A new position paper suggests that liver biopsy still provides essential information in some children with liver disease although noninvasive alternatives are increasingly available.
The paper appears in the Journal of Pediatric Gastroenterology and Nutrition, official journal of the European Society for Paediatric Gastroenterology, Hepatology and Nutrition (ESPGHAN) and the North American Society for Pediatric Gastroenterology, Hepatology and Nutrition. The journal is published by Lippincott Williams & Wilkins, a part ofWolters Kluwer Health.
The position paper was authored by the ESPGHAN Hepatology Committee. "Despite increasing knowledge and experience in non-invasive assessment of the liver, liver biopsy remains the gold standard for diagnosis of acute and chronic liver disease," comments Committee member Dr Piotr Socha of The Children's Memorial Health Institute, Warsaw.
Liver Biopsy in Children--Evolving Indications, But Still Essential
In recent years, new tests and diagnostic procedures for liver disease have "begun to compete seriously" with long-established techniques of liver biopsy, according to the Committee's report. Yet in several situations, liver biopsy still provides critical information that cannot be obtained in any other way. "The ESPGHAN Hepatology Committee has worked on new criteria to clarify indications and optimize diagnostic yield and safety of the procedure in a 'child-friendly' and appropriate environment," says Dr Socha.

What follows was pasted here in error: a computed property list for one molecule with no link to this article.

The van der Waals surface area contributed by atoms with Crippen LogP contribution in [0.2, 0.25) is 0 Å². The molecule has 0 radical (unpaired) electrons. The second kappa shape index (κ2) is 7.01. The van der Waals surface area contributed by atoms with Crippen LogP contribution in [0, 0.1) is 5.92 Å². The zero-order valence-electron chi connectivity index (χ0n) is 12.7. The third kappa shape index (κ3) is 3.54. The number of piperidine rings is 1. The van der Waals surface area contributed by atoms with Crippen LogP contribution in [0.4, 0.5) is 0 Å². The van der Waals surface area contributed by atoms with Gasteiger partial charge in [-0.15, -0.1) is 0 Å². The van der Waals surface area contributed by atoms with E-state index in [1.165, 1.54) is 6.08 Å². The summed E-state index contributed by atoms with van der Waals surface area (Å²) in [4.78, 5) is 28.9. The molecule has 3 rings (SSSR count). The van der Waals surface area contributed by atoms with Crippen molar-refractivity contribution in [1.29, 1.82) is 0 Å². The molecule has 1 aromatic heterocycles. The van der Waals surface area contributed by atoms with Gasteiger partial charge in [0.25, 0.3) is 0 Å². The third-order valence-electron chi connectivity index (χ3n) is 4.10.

The new position paper identifies specific situations where biopsy is--and is not--required for diagnosis of pediatric liver disease. Biopsy continues to play an important role in follow-up after liver transplantation. Various alternative techniques for liver biopsy are discussed, along with the recognition and management of complications.
The position paper also outlines a recommended protocol and checklist for performing pediatric liver biopsy, highlighting appropriate steps to ensure patient safety and comfort. Special populations and situations in which liver biopsy should not be performed or poses certain hazards are reviewed--for example, in patients with certain bleeding disorders.
The position paper concludes with a look at the likely role of liver biopsy in the future. With advances in diagnostic testing and technology, noninvasive techniques can now provide information on liver fibrosis and steatosis (scarring and fatty tissue in the liver) comparable to that provided by biopsy.
"However, in monitoring activity of disease and assessing results of treatment, the study of liver tissue will continue to be irreplaceable in the foreseeable future," Dr Socha and the Committee write.